Congenital heart defect corrective surgeries
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Congenital heart surgery; Patent ductus arteriosus ligation; Hypoplastic left heart repair; Tetralogy of Fallot repair; Coarctation of the aorta repair; Atrial septal defect repair; Ventricular septal defect repair; Truncus arteriosus repair; Total anomalous pulmonary artery correction; Transposition of great vessels repair; Tricuspid atresia repair; VSD repair; ASD repair; PDA ligation
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Congenital heart defect corrective surgeries fix or treat heart defects that a child is born with. A baby born with heart defects has congenital heart disease. Surgery is needed if the defects are dangerous to the child’s health or well-being.
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The surgeries described below are done to correct many different heart defects in children.
For more information about risks, how to prepare for surgery, and descriptions of open-heart and closed-heart surgery techniques, see: Pediatric heart surgery.
Patent ductus arteriosus (PDA) ligation
- Before birth, there is a natural blood vessel between the aorta (the main artery to the body) and the pulmonary artery (the main artery to the lungs) called the ductus arteriosus. This opening usually closes shortly after birth. A PDA occurs when this opening fails to close.
- Sometimes a simple surgery can be done. In this procedure, the surgeon inserts a few small tubes into an artery in the leg and passes them up to the heart. Then, a small metal coil or another device is put into the child’s arteriosus artery. The coil or other device blocks the blood flow, and this corrects the problem.
- Another method is to make a small cut, or incision, on the left side of the chest. The surgeon reaches in and ties off the ductus arteriosus, or divides and cuts it. Tying off the ductus arteriosus is called ligation.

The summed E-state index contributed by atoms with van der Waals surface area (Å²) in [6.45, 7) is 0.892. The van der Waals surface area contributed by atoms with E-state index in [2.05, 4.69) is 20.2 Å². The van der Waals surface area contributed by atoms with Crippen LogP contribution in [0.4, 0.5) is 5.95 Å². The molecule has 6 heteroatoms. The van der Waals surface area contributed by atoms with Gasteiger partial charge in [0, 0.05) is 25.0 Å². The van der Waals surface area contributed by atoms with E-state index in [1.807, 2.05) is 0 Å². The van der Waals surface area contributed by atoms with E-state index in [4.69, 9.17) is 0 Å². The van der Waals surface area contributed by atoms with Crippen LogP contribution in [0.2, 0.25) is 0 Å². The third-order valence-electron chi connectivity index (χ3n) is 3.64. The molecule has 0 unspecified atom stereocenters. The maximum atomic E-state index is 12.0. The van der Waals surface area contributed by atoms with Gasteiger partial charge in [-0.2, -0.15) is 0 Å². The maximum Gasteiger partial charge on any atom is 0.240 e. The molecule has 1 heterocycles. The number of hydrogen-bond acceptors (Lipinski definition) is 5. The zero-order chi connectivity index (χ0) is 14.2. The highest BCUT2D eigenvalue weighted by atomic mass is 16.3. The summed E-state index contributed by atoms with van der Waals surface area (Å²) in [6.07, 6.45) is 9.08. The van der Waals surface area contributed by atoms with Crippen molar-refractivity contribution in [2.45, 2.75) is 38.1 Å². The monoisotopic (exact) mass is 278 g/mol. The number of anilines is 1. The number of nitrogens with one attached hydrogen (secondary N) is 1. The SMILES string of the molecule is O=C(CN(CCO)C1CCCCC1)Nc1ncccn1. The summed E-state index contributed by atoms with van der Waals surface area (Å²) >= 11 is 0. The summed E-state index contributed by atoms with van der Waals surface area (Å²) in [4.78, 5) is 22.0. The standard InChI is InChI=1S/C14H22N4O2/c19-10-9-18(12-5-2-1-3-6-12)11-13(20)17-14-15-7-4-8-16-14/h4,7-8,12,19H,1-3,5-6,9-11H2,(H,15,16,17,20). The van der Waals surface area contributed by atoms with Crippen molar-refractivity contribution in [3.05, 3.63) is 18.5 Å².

Coarctation of the aorta repair
- Coarctation of the aorta occurs when a part of the aorta has a very narrow section, like in an hourglass timer. To repair this defect, an incision is usually made on the left side of the chest, between the ribs.
- The most common way to repair this is to cut the narrow section and make it bigger with a patch made of Gore-tex, a man-made material.
- Another way to repair this problem is to remove the narrow section of the aorta and stitch the remaining ends together. This can usually be done in older children.
- A third way to repair this problem is called a subclavian flap. First, an incision is made in the narrow portion of the aorta. Then, a patch is taken from the left subclavian artery (the artery to the arm) to enlarge the narrow section of the aorta.
- A fourth way to repair the problem is to connect a tube to the normal sections of the aorta, on either side of the narrow section. Blood flows through the tube and bypasses the narrow section.
Atrial septal defect (ASD) repair
- The atrial septum is the wall between the left and right atria (upper chambers) of the heart. There is a natural opening before birth that usually closes on its own when a baby is born. When the flap does not close, the child has an ASD.
- Sometimes ASDs can be closed without open-heart surgery. First, the surgeon makes a tiny cut in the groin. Then the surgeon inserts tubes into a blood vessel that go into the heart. Next, 2 small umbrella-shaped "clamshell" devices are placed on the right and left sides of the septum. These 2 devices are attached to each other. This closes the hole in the heart. Not all medical centers do this procedure.
- Open-heart surgery may also be done to repair ASD. Using open-heart surgery, the septum can be closed using stitches, or sutures. Another way is to cover the septum with a patch made of membrane or a man-made material.
Ventricular septal defect (VSD) repair
- The ventricular septum is the wall between the left and right ventricles (lower chambers) of the heart. A hole in the ventricular septum is called a VSD.
- By age 8 for most children with this problem, small VSDs often close on their own and do not need surgery. This depends on where the hole is.
- Larger VSDs, small ones in certain parts of the ventricular septum, or ones that cause heart failure or endocarditis (inflammation) need open-heart surgery. They also require placing a man-made patch over the hole to cover it.
- Some septal defects can be closed using heart catheterization (passing a thin tube into the heart).
Tetralogy of Fallot repair
- Tetralogy of Fallot is a congenital heart defect that usually includes 4 defects in the heart.
- Open-heart surgery is needed, and it is often done when the child is between 6 months and 2 years of age.
- Different types of repairs are done, depending on the defects. The ventricular septal defect is one repair, and it is described above. The pulmonary valve is opened and the thickened muscle (stenosis) is removed. A patch may be placed on the right ventricle and main pulmonary artery to improve blood flow to the lungs.